There is also a great benefit in putting men and women on equal footing as it relates to roles in or outside the family. With this perspective shift, we are giving everyone more freedom and growth. Chimamanda Adichie in one of her books says “What if both boys and girls were raised not to link masculinity and money? What if their attitude was not 'the boy has to pay,' but rather, 'whoever has more should pay.'" Why do we hold onto these specific ideas of gender roles? Like I have said before, I do believe that men and women have differences. But that doesn’t mean we need to stick to what is being done just because it has been done before. Men can take some of the unbalanced responsibilities off our shoulders. We can acknowledge that the women around us can help carry those responsibilities. We should also focus on the women around us and carry some of their responsibilities. Why do something only because it has been done before? Why not work together to discover what works best for all us, regardless of gender. Let's try and find a place where we are all edified in life. Who cares who works, who pays, who cooks, who parents full time. The question is, what do we want to do, and how can we work together to get there. Yes, there will be sacrifice and struggle involved. Life is about struggling and growing together. Life is about loving others, as we love ourselves.
This sounds pretty biblical to me. Often best things for us we find in denying ourselves. Matthew 16:24 talks about us denying ourselves to follow Christ. We should deny ourselves and our privilege, our undeserved praise and use it to lift others up. And It’s not all sacrificial. Doing this, though we deny biased praise to ourselves, allows us freedom and a bit more grace to understand that we are not in this alone. it’s not us vs. them, men vs. women. There often seems like a gender war exists. But we are all people with dreams. We are partners here, working together to make this world more like it was intended. And this world was not intended for one gender to rule the other. We are coworkers in this life. If I want to stay at home and my wife wants to work, why fight that? Why get angry about someone else choosing this? How is it wrong? In what way could this be wrong?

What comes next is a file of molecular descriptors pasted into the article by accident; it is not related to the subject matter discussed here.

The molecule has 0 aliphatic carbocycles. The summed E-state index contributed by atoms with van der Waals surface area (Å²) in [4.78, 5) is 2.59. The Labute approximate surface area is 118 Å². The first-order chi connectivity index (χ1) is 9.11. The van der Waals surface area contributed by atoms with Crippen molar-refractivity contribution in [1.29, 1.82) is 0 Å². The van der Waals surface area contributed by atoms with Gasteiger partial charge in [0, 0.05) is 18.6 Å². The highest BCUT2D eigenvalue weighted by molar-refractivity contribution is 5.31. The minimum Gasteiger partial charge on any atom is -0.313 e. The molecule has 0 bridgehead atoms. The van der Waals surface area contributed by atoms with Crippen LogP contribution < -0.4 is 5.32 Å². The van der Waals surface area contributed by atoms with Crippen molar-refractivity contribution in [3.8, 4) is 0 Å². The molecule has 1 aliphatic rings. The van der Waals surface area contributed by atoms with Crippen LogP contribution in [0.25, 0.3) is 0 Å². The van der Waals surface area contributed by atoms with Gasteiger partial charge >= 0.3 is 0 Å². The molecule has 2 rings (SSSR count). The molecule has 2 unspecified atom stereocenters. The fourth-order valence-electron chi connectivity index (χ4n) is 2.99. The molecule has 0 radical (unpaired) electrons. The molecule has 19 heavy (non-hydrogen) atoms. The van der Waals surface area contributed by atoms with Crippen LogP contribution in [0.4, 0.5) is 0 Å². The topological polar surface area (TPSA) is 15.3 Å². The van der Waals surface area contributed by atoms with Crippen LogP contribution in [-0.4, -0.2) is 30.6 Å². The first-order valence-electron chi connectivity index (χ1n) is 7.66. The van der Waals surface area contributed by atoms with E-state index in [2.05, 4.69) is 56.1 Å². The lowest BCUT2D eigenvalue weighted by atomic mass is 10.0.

I know a lot of these issues can create a divide, as most disagreements do. But, we should work to see and talk with the other side. Most people get angry over these issues out of fear. Change is scary, no matter who you are. Instead of attacking those who we disagree with, let's love them. Let's help them see what we see, while not yelling that they are wrong. Most of my life I believed strongly in a specific order of family and gender structure. It took other people loving me and working with me to get me to that place of growth and understanding. A space where I didn’t feel threatened by change. Reality changes are always scary. But when I make that change I find that I end up in a place much better than where I started. Find an area of your life where you have seen growth among difficult change. Look at where you were and where you are now. Everyone is capable of change, growth, and understanding. We need to get the focus off ourselves and on others. We need to feel a little better about being a little less for the sake of something larger than ourselves. And in doing that, I'm convinced from experience that we all end up in a better place.
Thanks again so much for listening. Next episode, I will be interviewing a good friend of mine Jer Swigart. Jer is a modern-day peacemaker, a faith leader, a social innovator, an author & speaker, and the Co-Founding Director of a peacemaking training organization called The Global Immersion Project. We hope to dive even further into this topic of gender and how to continue to search for a better approach.
Please jump online and subscribe. Those subscriptions keep you up to date and also help bring this podcast to others. I also realize I gave out the wrong twitter handle last episode. So I want to give you all a few differenent, and correct, avenues to reach out to me and keeping the conversation going. Perhaps you have some suggestions or would like us to spend some time on a specific topic. You can find me on twitter or instagram at gabbertj. That's G A B B E R T J. And yes, I have the same handle for both formats. Again, thanks so much for your time and for being a part of this conversation!